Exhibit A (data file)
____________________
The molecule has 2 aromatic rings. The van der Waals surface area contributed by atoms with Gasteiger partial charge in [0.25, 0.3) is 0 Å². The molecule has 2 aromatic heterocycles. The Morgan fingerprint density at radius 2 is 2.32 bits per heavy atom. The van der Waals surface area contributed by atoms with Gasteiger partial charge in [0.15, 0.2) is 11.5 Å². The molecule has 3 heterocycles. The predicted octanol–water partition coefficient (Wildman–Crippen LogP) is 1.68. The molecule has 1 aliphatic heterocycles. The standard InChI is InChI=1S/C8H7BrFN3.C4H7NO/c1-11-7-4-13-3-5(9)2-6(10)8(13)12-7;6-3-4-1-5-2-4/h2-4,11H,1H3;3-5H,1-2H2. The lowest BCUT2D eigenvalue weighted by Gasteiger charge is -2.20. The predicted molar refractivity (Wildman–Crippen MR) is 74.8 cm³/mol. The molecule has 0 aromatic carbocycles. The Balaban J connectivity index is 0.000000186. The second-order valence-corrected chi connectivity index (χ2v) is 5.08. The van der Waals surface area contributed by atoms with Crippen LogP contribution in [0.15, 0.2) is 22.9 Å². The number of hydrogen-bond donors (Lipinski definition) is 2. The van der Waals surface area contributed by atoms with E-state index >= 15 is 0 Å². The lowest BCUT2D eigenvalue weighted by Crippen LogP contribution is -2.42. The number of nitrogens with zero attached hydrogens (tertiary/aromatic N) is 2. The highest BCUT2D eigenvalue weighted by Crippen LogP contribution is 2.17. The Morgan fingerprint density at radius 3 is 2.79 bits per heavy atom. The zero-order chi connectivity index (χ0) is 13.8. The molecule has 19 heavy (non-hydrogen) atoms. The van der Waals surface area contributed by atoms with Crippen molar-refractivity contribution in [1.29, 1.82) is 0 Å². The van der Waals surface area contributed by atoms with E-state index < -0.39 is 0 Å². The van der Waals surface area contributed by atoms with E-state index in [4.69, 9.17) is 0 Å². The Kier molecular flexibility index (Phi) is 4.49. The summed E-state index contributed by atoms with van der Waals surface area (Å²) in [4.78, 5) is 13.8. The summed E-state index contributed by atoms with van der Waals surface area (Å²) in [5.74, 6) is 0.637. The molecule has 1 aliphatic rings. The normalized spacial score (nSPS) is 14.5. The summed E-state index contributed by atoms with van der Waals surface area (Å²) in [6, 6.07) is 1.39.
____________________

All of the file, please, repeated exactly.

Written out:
The molecule has 2 aromatic rings. The van der Waals surface area contributed by atoms with Gasteiger partial charge in [0.25, 0.3) is 0 Å². The molecule has 2 aromatic heterocycles. The Morgan fingerprint density at radius 2 is 2.32 bits per heavy atom. The van der Waals surface area contributed by atoms with Gasteiger partial charge in [0.15, 0.2) is 11.5 Å². The molecule has 3 heterocycles. The predicted octanol–water partition coefficient (Wildman–Crippen LogP) is 1.68. The molecule has 1 aliphatic heterocycles. The standard InChI is InChI=1S/C8H7BrFN3.C4H7NO/c1-11-7-4-13-3-5(9)2-6(10)8(13)12-7;6-3-4-1-5-2-4/h2-4,11H,1H3;3-5H,1-2H2. The lowest BCUT2D eigenvalue weighted by Gasteiger charge is -2.20. The predicted molar refractivity (Wildman–Crippen MR) is 74.8 cm³/mol. The molecule has 0 aromatic carbocycles. The Balaban J connectivity index is 0.000000186. The second-order valence-corrected chi connectivity index (χ2v) is 5.08. The van der Waals surface area contributed by atoms with Crippen LogP contribution in [0.15, 0.2) is 22.9 Å². The number of hydrogen-bond donors (Lipinski definition) is 2. The van der Waals surface area contributed by atoms with E-state index >= 15 is 0 Å². The lowest BCUT2D eigenvalue weighted by Crippen LogP contribution is -2.42. The number of nitrogens with zero attached hydrogens (tertiary/aromatic N) is 2. The highest BCUT2D eigenvalue weighted by Crippen LogP contribution is 2.17. The Morgan fingerprint density at radius 3 is 2.79 bits per heavy atom. The zero-order chi connectivity index (χ0) is 13.8. The molecule has 19 heavy (non-hydrogen) atoms. The van der Waals surface area contributed by atoms with Crippen molar-refractivity contribution in [1.29, 1.82) is 0 Å². The van der Waals surface area contributed by atoms with E-state index < -0.39 is 0 Å². The van der Waals surface area contributed by atoms with E-state index in [4.69, 9.17) is 0 Å². The Kier molecular flexibility index (Phi) is 4.49. The summed E-state index contributed by atoms with van der Waals surface area (Å²) in [4.78, 5) is 13.8. The summed E-state index contributed by atoms with van der Waals surface area (Å²) in [5.74, 6) is 0.637. The molecule has 1 aliphatic rings. The normalized spacial score (nSPS) is 14.5. The summed E-state index contributed by atoms with van der Waals surface area (Å²) in [6, 6.07) is 1.39.